My boss called me into her office for a heart to heart. In my “elevated” position, I was no longer to have any close friendships with what had become my employees. One of the others and I had gone on day trips together here and there and that had to stop. It was my duty to be impartial. I could associate with people from other departments but I had to keep my distance with my own staff. I didn’t handle breaking the news well and my friend cried when I told her. After that, things were very cool between us—you might say professional.
I didn’t have a huge staff. There were less than a dozen of us but have you ever tried to make that many females happy? “You can make some of the people happy all the time and all of the people some of the time but you can’t make all of the people happy all the time.” That was certainly true in this case. I’d never had to deal with this before. It wasn’t my cup of tea but it was part of the job to drink it, anyway.
We did the billing and collecting and, contrary to popular opinion, not everything goes smoothly. Some of the claims were a piece o’ cake but some had to be billed and rebilled, over and over. I could still give you a list of problem accounts.
Then there were insurance companies to deal with. If I’d had a sticky problem before, I could pass it off to my boss but I was the boss now and the buck stopped here. Some days, it would seem like I was on the phone for hours with problems the staff didn’t have time to solve.
Credit balances were kind of fun, really, except for the Medicare ones. Medicare required a spreadsheet to be filled out with all sorts of documentation. The others, I could just request a check to refund the patient, if the balance went back to them, or to the insurance company. I tried to keep the list pretty well worked.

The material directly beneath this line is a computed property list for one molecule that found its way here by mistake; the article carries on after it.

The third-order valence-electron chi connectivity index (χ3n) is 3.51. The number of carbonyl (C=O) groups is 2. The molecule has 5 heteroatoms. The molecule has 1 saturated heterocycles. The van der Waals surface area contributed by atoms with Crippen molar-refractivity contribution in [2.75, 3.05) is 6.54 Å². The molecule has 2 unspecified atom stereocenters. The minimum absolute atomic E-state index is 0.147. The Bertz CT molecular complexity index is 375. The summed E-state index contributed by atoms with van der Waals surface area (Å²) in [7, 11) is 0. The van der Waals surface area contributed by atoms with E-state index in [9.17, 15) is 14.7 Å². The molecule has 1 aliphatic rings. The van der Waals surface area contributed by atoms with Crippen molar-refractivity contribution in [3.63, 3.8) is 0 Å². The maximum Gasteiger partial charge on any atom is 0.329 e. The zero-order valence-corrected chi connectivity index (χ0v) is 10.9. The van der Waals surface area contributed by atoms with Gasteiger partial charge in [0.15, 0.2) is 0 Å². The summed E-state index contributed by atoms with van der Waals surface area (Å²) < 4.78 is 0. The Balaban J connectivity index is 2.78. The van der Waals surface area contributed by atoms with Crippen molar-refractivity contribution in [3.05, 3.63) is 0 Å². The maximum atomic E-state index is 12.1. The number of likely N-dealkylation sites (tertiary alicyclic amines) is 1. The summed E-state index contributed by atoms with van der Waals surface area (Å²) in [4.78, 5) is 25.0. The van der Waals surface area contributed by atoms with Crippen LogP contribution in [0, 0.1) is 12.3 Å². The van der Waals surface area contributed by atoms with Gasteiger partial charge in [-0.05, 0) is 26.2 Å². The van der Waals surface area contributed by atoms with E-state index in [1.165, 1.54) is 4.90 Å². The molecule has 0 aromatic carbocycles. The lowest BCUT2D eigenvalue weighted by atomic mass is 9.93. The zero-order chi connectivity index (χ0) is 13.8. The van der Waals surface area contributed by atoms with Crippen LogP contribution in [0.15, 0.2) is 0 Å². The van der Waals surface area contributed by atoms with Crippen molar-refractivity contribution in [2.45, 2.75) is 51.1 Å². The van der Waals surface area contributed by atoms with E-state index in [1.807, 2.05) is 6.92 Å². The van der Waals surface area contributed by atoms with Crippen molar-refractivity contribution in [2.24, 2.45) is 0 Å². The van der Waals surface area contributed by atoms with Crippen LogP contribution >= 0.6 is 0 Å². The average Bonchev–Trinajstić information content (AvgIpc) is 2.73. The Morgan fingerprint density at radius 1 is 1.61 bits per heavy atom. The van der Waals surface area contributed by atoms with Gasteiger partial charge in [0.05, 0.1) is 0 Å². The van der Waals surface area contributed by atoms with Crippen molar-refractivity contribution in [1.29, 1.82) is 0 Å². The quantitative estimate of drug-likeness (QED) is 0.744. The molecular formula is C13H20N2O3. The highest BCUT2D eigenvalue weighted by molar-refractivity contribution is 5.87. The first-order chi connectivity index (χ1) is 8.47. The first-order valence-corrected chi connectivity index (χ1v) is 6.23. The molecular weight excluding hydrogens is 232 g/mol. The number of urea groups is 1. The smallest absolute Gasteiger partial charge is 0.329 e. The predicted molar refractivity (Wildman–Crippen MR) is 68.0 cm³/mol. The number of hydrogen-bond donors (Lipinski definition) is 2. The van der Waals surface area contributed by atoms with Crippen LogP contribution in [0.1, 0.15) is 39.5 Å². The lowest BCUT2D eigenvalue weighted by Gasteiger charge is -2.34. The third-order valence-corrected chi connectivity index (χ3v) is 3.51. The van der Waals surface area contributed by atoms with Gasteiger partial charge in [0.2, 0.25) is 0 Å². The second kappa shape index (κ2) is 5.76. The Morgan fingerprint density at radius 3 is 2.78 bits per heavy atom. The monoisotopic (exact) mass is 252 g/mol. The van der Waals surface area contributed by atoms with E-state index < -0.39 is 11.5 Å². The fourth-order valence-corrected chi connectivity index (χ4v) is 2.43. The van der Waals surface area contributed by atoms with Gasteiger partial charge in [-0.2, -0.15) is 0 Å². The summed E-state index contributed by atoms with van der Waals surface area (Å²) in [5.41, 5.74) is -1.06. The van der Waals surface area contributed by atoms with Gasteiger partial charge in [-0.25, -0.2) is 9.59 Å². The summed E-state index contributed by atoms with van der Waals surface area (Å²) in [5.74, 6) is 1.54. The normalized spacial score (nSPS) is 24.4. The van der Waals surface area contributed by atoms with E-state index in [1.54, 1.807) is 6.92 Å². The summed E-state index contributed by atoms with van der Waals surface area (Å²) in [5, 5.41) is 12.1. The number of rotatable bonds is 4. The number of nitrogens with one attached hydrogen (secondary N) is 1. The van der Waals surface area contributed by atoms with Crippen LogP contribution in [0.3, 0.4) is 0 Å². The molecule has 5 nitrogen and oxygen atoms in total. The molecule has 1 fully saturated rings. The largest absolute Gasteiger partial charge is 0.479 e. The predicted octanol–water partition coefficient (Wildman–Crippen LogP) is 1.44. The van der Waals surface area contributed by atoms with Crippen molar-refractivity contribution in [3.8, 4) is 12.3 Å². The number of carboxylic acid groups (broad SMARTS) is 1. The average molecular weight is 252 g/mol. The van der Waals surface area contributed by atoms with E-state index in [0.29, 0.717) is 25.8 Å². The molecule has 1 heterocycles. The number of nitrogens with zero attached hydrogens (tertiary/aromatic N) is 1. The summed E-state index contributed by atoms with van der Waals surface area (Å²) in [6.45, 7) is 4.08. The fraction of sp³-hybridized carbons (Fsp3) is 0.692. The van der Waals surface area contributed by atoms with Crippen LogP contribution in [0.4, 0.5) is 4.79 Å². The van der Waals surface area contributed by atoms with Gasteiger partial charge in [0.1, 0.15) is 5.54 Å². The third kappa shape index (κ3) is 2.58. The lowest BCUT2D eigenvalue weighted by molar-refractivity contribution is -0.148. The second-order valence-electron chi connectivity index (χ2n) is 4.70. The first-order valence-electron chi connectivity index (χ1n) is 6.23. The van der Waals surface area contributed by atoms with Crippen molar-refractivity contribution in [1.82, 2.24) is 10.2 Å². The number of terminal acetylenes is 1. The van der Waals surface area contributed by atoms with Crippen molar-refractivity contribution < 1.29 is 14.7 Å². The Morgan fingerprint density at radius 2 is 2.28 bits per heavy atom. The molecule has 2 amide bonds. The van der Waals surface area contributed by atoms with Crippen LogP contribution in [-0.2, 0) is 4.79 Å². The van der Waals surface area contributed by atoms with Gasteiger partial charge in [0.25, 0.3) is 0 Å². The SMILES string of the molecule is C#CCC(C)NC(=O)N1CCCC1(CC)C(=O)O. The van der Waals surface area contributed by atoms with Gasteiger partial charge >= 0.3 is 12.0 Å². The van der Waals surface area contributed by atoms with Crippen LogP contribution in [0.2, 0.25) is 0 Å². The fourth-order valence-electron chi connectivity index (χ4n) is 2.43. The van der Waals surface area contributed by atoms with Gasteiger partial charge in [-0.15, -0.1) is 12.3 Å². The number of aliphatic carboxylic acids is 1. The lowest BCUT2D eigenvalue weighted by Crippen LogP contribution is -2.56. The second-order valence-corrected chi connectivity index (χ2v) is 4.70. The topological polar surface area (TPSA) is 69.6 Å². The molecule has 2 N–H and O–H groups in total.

The real trial (it still is) was scheduling. I finally had to make the rule that no more than two people could be off at a time. With my shrunken staff and expanded hours, that has gone down to one. At lunchtime, at least two people had to be in the office. Now, they have to rotate. We were able to have a person for weekends but it was hard to find and keep someone who was willing to work only two days a week every week.
Interviews were/are in a class by themselves. I would start by sorting through the applications that would come in WHOMP! and weed out the ones that didn’t look promising. Once again, it’s important to fill them out completely, neatly and with good grammar. Some came with resumes but most didn’t. There was lots of padding—“I can answer the phone courteously.” “I’m a people person.” “I know how to operate office equipment.” “I’m punctual.” The reasons why they left their last place of employment were often very creative. They never came out and said they hated their jobs.
One woman I interviewed called me “Honey” and “Sweetie”. Big mistake. I don’t mind being called that normally, but in an interview situation, that can be the kiss of death. Very unprofessional. She also volunteered the story of her life. Too Much Infomation aka TMI.